Look at any one of the dozens of reports about cybercrime levels, and you’ll inevitably come away with the conclusion that online crime is getting worse by the day. And you’d be right. But then look at the news reports and count how many stories you see about arrests of cybercriminals. Not so many.
So why don’t these guys end up in jail? Well, it’s complicated.
The first problem is jurisdiction. The wonderful thing about the Web is that it knows no borders, but that’s also one of the key enablers for cybercrime. A hacker in Brazil can attack a computer in the Marshall Islands just as easily as he can attack one in the next town over. But if, by some chance, the attack is discovered, who investigates it?
In most cases, the authorities in the victim’s country are responsible for the investigation. But if they’re lucky enough to actually trace and locate the attacker in Brazil, they have another problem: Brazil doesn’t have any cybercrime laws. So that’s a dead end.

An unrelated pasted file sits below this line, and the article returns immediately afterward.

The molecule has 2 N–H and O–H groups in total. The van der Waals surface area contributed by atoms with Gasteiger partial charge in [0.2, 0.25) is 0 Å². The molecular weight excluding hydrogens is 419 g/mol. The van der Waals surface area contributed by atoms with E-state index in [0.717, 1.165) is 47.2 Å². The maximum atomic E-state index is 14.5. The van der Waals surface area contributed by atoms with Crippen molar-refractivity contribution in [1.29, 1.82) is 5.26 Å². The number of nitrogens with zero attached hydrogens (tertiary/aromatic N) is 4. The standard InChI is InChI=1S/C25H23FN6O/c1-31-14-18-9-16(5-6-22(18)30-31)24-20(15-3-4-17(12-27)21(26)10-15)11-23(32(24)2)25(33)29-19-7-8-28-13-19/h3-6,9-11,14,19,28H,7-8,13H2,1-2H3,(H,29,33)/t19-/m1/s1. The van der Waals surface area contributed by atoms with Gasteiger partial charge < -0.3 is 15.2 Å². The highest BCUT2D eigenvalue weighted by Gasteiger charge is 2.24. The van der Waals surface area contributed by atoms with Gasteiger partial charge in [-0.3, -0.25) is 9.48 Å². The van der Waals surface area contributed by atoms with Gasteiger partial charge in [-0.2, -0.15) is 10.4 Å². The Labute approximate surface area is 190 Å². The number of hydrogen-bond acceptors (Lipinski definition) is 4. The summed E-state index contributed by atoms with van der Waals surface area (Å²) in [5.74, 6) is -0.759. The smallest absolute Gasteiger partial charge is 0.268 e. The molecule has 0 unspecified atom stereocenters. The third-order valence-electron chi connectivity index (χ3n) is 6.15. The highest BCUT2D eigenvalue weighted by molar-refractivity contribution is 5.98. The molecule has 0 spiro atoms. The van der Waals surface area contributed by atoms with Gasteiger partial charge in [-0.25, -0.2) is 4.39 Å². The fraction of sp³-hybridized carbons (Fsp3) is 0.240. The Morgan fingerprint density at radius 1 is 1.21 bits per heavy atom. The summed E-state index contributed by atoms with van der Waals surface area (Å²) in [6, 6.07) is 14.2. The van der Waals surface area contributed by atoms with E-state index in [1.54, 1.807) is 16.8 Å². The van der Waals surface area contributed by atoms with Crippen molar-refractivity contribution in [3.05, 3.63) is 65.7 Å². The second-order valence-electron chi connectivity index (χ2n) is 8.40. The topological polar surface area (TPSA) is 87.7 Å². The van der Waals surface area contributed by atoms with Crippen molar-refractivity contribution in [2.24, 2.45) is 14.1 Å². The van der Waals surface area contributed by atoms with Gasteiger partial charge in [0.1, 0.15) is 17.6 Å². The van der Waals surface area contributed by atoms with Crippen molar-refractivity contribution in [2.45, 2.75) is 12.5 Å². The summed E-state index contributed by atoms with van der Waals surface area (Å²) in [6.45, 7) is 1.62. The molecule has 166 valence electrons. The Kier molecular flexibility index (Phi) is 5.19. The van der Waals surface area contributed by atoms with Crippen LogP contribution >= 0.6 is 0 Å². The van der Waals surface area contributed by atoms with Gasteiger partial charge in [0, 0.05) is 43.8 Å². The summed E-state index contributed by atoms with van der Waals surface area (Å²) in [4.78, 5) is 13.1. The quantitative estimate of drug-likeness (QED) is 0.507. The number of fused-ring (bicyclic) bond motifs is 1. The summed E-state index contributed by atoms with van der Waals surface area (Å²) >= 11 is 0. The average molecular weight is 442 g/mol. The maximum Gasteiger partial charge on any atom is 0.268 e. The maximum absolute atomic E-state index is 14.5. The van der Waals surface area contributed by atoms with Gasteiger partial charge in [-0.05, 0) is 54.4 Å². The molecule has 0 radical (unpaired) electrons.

The next issue is that many cybercrime incidents don’t result in enough losses to interest law enforcement agencies. One consumer losing $1,000 through a phishing attack is of no interest whatsoever to the FBI. A thousand people losing $1,000 each is a different story. But unless the attacks can be tied together and attributed to one person or group, prosecutions are relatively rare.
And then you have the problem of attribution. Anonymity is a valuable tool for online activists, political dissidents and many other people on the Web, but it’s a major hurdle for law enforcement agencies. Finding the person responsible for an attack can be difficult under the best conditions and virtually impossible in some cases.
Add all of these factors up, and you have a hard road for the police and a fairly easy time of it for the bad guys. The laws are beginning to change and international cooperation is improving, but it’s a slow process.